Responding to Typhoon Haiyan: the need to avoid 'saviour syndrome'

November 13, 2013
Sara Pantuliano, Head of the Humanitarian Policy Group, Overseas Development Institute
Filipinos in Tacloban, Philippines clear the streets after Typhoon Haiyan

It has been five days since the largest storm of the century – Typhoon Haiyan, also known as Yolanda – swept through the Philippines leaving a trail of destruction in its wake. Only now are aid agencies beginning to get a clearer picture of the needs and the suffering in the 36 affected provinces.

The typhoon has stretched communities to breaking point, but international governments and aid agencies must resist ‘saviour syndrome’ – believing they can enter a disaster zone and bypass national structures in their efforts to support those in need.

When confronted with destruction on such a scale, the urge to help at any cost is understandable. But we need to learn lessons from past disasters and ensure that the Filipino authorities are firmly in charge of relief, recovery and rebuilding.

In previous disaster responses there has been a tendency for Governments and aid agencies to send in very expensive specialist teams or replicating coordination structures. These approaches are expensive and aren’t the most effective use of money to save lives.

Government and national structures are critical for response during disasters; supporting and working with them will ensure that the response is sustainable, especially when considering the immense level of devastation. It is vital that the government is able to lead the aid effort, as happened in Aceh after the Indian Ocean tsunami in 2004. This combination of coordination and leadership will ensure the strongest possible response.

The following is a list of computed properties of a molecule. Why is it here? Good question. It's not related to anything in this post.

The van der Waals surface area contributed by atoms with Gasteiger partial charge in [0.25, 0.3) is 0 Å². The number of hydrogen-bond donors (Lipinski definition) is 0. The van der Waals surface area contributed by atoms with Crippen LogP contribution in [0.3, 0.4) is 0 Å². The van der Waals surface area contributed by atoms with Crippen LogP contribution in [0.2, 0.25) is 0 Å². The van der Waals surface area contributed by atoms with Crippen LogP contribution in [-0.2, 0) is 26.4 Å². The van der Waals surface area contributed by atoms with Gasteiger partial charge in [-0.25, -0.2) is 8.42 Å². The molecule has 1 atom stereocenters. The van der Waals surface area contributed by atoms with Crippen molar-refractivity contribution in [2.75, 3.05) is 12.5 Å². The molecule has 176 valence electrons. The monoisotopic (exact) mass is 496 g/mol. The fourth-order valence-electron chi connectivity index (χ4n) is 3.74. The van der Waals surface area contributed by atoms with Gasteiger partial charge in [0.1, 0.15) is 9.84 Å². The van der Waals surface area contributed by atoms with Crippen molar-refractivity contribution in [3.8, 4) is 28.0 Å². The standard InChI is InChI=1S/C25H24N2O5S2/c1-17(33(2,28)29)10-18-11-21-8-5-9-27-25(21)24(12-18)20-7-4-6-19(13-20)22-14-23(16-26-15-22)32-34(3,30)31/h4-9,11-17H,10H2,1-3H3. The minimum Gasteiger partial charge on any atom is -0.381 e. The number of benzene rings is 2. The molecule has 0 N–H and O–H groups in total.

We also need to consider what appropriate support looks like. The fact that many agencies are receiving cash has been encouraging as it gives flexibility to respond better to actual needs – in the past goods have been donated which serve little practical purpose, such as unwanted clothes or medical supplies that may not be appropriate to the local context.

As the recovery effort gains momentum it will be important that international actors bear in mind the resilience and resourcefulness of the Filipino people. This is a country that is regularly affected by disasters caused by natural hazards, but the magnitude of the devastation caused by Typhoon Haiyan would stretch any nation. After immediate needs subside, we should seek to support Filipinos to rebuild their lives, in their vision of the future, not ours.

This post originally appeared on the Overseas Development Institute website.


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